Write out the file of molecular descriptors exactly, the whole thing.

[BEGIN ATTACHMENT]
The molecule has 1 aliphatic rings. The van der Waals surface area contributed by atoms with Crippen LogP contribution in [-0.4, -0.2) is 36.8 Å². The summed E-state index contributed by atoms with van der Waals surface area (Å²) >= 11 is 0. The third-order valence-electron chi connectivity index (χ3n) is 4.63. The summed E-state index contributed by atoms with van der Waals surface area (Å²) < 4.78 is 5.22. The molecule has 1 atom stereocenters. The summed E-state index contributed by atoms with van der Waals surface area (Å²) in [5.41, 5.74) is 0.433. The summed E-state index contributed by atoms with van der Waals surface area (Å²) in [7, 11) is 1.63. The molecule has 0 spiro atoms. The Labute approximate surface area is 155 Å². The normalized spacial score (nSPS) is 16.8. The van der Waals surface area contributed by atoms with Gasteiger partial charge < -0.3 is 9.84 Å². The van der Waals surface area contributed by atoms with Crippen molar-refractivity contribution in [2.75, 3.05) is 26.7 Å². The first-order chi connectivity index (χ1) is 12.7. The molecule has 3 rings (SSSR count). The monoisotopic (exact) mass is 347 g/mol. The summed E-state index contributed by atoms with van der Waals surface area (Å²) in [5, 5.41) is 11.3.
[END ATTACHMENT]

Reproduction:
The molecule has 1 aliphatic rings. The van der Waals surface area contributed by atoms with Crippen LogP contribution in [-0.4, -0.2) is 36.8 Å². The summed E-state index contributed by atoms with van der Waals surface area (Å²) >= 11 is 0. The third-order valence-electron chi connectivity index (χ3n) is 4.63. The summed E-state index contributed by atoms with van der Waals surface area (Å²) < 4.78 is 5.22. The molecule has 1 atom stereocenters. The summed E-state index contributed by atoms with van der Waals surface area (Å²) in [5.41, 5.74) is 0.433. The summed E-state index contributed by atoms with van der Waals surface area (Å²) in [7, 11) is 1.63. The molecule has 0 spiro atoms. The Labute approximate surface area is 155 Å². The normalized spacial score (nSPS) is 16.8. The van der Waals surface area contributed by atoms with Gasteiger partial charge < -0.3 is 9.84 Å². The van der Waals surface area contributed by atoms with Crippen molar-refractivity contribution in [2.75, 3.05) is 26.7 Å². The first-order chi connectivity index (χ1) is 12.7. The molecule has 3 rings (SSSR count). The monoisotopic (exact) mass is 347 g/mol. The summed E-state index contributed by atoms with van der Waals surface area (Å²) in [5, 5.41) is 11.3.